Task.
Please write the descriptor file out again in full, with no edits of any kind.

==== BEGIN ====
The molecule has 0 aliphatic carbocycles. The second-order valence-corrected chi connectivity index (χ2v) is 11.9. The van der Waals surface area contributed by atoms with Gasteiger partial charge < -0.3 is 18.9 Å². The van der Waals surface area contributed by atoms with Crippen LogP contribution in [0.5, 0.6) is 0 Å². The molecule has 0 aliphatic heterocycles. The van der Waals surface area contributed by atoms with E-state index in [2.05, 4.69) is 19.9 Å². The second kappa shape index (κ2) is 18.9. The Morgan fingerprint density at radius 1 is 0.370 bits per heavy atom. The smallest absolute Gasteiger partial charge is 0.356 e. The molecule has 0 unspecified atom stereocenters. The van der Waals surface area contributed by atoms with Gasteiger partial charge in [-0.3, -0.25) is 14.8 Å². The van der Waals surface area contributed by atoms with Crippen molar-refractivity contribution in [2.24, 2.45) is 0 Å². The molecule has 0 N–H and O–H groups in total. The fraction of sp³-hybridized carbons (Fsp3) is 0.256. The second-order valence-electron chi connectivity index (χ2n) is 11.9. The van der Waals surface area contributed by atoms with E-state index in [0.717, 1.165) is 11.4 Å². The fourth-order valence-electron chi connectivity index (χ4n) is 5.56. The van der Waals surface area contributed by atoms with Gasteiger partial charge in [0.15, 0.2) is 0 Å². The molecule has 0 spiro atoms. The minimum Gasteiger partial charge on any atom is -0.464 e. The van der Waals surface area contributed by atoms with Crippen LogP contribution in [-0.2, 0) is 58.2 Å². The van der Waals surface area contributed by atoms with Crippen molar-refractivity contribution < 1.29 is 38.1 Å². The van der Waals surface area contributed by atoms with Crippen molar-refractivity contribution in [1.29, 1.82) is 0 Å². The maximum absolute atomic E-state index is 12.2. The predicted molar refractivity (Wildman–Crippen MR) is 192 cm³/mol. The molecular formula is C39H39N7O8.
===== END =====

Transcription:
The molecule has 0 aliphatic carbocycles. The second-order valence-corrected chi connectivity index (χ2v) is 11.9. The van der Waals surface area contributed by atoms with Gasteiger partial charge < -0.3 is 18.9 Å². The van der Waals surface area contributed by atoms with Crippen LogP contribution in [0.5, 0.6) is 0 Å². The molecule has 0 aliphatic heterocycles. The van der Waals surface area contributed by atoms with E-state index in [2.05, 4.69) is 19.9 Å². The second kappa shape index (κ2) is 18.9. The Morgan fingerprint density at radius 1 is 0.370 bits per heavy atom. The smallest absolute Gasteiger partial charge is 0.356 e. The molecule has 0 unspecified atom stereocenters. The van der Waals surface area contributed by atoms with Gasteiger partial charge in [-0.3, -0.25) is 14.8 Å². The van der Waals surface area contributed by atoms with Crippen molar-refractivity contribution in [2.24, 2.45) is 0 Å². The molecule has 0 N–H and O–H groups in total. The fraction of sp³-hybridized carbons (Fsp3) is 0.256. The second-order valence-electron chi connectivity index (χ2n) is 11.9. The van der Waals surface area contributed by atoms with E-state index in [0.717, 1.165) is 11.4 Å². The fourth-order valence-electron chi connectivity index (χ4n) is 5.56. The van der Waals surface area contributed by atoms with Gasteiger partial charge in [0.15, 0.2) is 0 Å². The molecule has 0 spiro atoms. The minimum Gasteiger partial charge on any atom is -0.464 e. The van der Waals surface area contributed by atoms with Crippen LogP contribution in [-0.2, 0) is 58.2 Å². The van der Waals surface area contributed by atoms with Crippen molar-refractivity contribution < 1.29 is 38.1 Å². The van der Waals surface area contributed by atoms with Crippen molar-refractivity contribution in [1.29, 1.82) is 0 Å². The maximum absolute atomic E-state index is 12.2. The predicted molar refractivity (Wildman–Crippen MR) is 192 cm³/mol. The molecular formula is C39H39N7O8.